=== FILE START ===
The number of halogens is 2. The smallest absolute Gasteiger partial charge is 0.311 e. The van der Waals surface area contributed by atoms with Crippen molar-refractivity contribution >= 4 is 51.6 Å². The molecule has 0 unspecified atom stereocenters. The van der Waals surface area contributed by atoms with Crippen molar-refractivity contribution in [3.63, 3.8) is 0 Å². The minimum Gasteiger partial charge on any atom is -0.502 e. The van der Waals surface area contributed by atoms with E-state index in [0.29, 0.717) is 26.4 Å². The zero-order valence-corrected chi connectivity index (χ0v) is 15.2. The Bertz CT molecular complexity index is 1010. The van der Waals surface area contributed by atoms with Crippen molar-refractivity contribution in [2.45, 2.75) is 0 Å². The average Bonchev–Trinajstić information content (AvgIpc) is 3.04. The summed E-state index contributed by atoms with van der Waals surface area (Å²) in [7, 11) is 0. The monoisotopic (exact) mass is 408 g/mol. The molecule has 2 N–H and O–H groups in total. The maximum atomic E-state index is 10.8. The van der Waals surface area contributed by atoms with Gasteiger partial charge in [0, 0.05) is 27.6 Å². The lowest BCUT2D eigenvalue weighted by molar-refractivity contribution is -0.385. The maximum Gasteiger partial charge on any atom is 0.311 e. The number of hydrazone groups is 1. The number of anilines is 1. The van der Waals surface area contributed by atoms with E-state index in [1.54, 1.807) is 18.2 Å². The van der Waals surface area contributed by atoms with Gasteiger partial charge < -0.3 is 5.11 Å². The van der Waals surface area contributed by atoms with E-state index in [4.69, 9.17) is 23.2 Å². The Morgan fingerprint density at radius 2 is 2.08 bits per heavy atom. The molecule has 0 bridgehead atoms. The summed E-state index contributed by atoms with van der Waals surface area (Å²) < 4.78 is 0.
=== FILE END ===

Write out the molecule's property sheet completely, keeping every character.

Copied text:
The number of halogens is 2. The smallest absolute Gasteiger partial charge is 0.311 e. The van der Waals surface area contributed by atoms with Crippen molar-refractivity contribution >= 4 is 51.6 Å². The molecule has 0 unspecified atom stereocenters. The van der Waals surface area contributed by atoms with Crippen molar-refractivity contribution in [3.63, 3.8) is 0 Å². The minimum Gasteiger partial charge on any atom is -0.502 e. The van der Waals surface area contributed by atoms with E-state index in [0.29, 0.717) is 26.4 Å². The zero-order valence-corrected chi connectivity index (χ0v) is 15.2. The Bertz CT molecular complexity index is 1010. The van der Waals surface area contributed by atoms with Crippen molar-refractivity contribution in [2.45, 2.75) is 0 Å². The average Bonchev–Trinajstić information content (AvgIpc) is 3.04. The summed E-state index contributed by atoms with van der Waals surface area (Å²) in [7, 11) is 0. The monoisotopic (exact) mass is 408 g/mol. The molecule has 2 N–H and O–H groups in total. The maximum atomic E-state index is 10.8. The van der Waals surface area contributed by atoms with Gasteiger partial charge in [0, 0.05) is 27.6 Å². The lowest BCUT2D eigenvalue weighted by molar-refractivity contribution is -0.385. The maximum Gasteiger partial charge on any atom is 0.311 e. The number of hydrazone groups is 1. The number of anilines is 1. The van der Waals surface area contributed by atoms with E-state index in [1.54, 1.807) is 18.2 Å². The van der Waals surface area contributed by atoms with Gasteiger partial charge < -0.3 is 5.11 Å². The van der Waals surface area contributed by atoms with E-state index in [4.69, 9.17) is 23.2 Å². The Morgan fingerprint density at radius 2 is 2.08 bits per heavy atom. The molecule has 0 bridgehead atoms. The summed E-state index contributed by atoms with van der Waals surface area (Å²) < 4.78 is 0.